When she was just five years old, Jessica Chan would frequently order jjajangmyeon and delight her father with a face covered in black bean sauce. She was such a fan, her mother started making it at home, cementing Jessicaʼs love of both cooking and her Korean and Chinese heritage. Today, the content creator and home cook shares her food adventures and favourite recipes @jeccachantilly — including her familyʼs jjajangmyeon!


How does your heritage or culture influence your home cooking?

When I was younger, my family and relatives would get together every weekend at my grandmotherʼs house in Chinatown.The adults would play mahjong while the kids would play together and hang out. My earliest memories of being in a kitchen were with my grandmother, aunts, and uncles who cooked massive family-style meals for 15 – 20 people. This weekly tradition went on for almost 20 years of my life and I canʼt help but think this played a significant role in fueling my passion for food.

What does your heritage represent and mean to you?

At the core of it, my heritage is a part of my identity. As a first generation Asian American, it has been important for me to explore my culture and understand the origins of my family. My father is from Hong Kong and my mother is from Korea and I feel extremely lucky that Iʼve been given this life to experience the best of both worlds.

Is there a story or favourite memory behind the recipe youʼre making today?

One of the earliest memories I have with my parents is eating at Korean Chinese restaurants. My mom and I would always share a jjajangmyeon and my dad would always order jjambong, which is a spicy seafood noodle soup. To this day, my dad will joke and reminisce about how, as a 5-year-old, I would have black bean sauce all over my face whenever I ate jjajangmyeon. Over the years, my mom started making jjajangmyeon at home so I learned it from her! Jjajangmyeon is usually not spicy but I love spicy food and will add some heat to any dish whenever I can. For my jjajangmyeon recipe, I use peppers to add a subtle hint of spiciness.

What are some of your other favourite dishes?

There are so many, but if I had to choose, it would be sujebi, which is a Korean hand torn noodle soup. Each noodle is torn and flattened by hand before itʼs cooked in an anchovy broth. This is particularly special to me because itʼs a dish that requires some teamwork and I would make this together with my mom on chilly days.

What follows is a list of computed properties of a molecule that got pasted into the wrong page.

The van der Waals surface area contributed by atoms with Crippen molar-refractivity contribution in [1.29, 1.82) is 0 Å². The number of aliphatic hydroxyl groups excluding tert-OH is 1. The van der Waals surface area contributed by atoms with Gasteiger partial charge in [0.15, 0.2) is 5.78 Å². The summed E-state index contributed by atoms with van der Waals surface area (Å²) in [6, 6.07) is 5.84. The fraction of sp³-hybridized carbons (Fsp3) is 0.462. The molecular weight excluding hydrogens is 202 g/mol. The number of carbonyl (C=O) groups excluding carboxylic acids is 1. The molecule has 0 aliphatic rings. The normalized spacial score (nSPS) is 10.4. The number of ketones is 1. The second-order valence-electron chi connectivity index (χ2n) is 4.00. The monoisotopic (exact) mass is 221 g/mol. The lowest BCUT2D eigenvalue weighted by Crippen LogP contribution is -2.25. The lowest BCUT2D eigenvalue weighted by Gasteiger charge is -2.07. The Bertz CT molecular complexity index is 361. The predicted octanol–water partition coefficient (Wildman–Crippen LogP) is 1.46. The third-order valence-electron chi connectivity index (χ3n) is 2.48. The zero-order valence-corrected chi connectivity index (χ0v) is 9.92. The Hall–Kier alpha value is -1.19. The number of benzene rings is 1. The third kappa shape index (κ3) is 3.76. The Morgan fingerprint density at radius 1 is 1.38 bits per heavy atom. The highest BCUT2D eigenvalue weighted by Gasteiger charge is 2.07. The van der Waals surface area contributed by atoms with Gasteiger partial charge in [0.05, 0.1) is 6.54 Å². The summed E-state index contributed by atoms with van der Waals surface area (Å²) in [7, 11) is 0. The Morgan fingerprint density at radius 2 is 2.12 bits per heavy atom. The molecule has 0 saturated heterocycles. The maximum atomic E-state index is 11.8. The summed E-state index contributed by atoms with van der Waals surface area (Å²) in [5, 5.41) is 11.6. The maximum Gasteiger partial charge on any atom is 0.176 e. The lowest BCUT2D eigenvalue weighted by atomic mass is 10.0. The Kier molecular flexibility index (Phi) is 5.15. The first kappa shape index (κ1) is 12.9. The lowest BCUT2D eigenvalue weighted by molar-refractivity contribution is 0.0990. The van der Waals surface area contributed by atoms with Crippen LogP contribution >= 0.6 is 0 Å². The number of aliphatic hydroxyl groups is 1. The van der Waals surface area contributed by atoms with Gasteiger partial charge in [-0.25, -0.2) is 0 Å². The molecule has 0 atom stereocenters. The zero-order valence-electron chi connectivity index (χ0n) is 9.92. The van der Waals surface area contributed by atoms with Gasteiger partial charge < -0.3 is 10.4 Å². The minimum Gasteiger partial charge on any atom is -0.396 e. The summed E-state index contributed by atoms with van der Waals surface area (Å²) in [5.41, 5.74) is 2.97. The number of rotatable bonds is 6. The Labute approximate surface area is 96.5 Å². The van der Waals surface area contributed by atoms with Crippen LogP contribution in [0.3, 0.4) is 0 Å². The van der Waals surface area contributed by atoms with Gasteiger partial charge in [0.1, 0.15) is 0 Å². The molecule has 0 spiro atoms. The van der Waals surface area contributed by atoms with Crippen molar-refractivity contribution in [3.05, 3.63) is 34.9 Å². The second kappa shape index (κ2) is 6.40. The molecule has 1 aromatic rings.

Do you have any memorable stories involving cooking your recipe?

If youʼre not careful, the black bean paste can get everywhere! I wasnʼt aware that it got on some of my cooking utensils, and then smudged all over my hands, then my clothes and… needless to say, a full wardrobe change was necessary.

Do you have any tips, tricks, or advice for anyone who would like to recreate your recipe?

Yes! Make sure to rinse the noodles in cold water after cooking and draining to get that chewy bouncy texture. To make this vegetarian, you can skip the meat completely. You can also use any vegetables you like, but scallions and onions are a must for this dish!

Jessicaʼs Jjajangmyeon (Noodles in Black Bean Sauce)



8 oz pork (shoulder or belly)
1 tbsp. mirin, or cooking wine
1/2 tsp. salt
1/4 tsp. white pepper
1/2 cucumber, sliced for garnish

 For the sauce:

1 1/2 cups of onions, diced
1 1/2 cups of cabbage, diced
1 1/2 cups of zucchini, diced
1 long green pepper or jalapeno, sliced diagonally
2 scallions, chopped
1/2 cup chunjang (fermented black bean paste)
1/4 cup neutral oil
1 tbsp. sugar
2 1/2 cups water
1/4 tsp. MSG, optional


For the starch slurry:

1 tbsp. potato starch, or cornstarch
2 tbsp. water

For the noodles:

400g fresh thick wheat noodles
6 cups water, for boiling



  1. Cut the pork into bite size pieces. Marinate in mirin, salt, and white pepper for 10 minutes

  2. In your Always Pan, fry the chunjang with 1/4 cup of oil over low heat for about 5 minutes or until glossy. Transfer to a bowl and set aside.

  3. Use the remaining oil to saute the scallions and peppers for 1 – 2 minutes over medium heat. Add the pork and cook until all the way through.

  4. Toss in the onions, cabbage, and zucchini and cook for 2 – 3 minutes. Add the black bean paste and mix to coat the vegetables.

  5. Pour in the water and bring it to a boil until the vegetables are tender. Add the sugar, starch slurry, and MSG to finish the sauce.

  6. Boil water in your Perfect Pot, then cook the noodles according to the package instructions.

  7. Drain and rinse the noodles in cold water and drain again.

  8. Place one serving of the noodles into a large bowl. Pour a generous amount of sauce on top.

  9. Garnish with cucumbers and enjoy!

Jessica uses the Always Pan in Spice.

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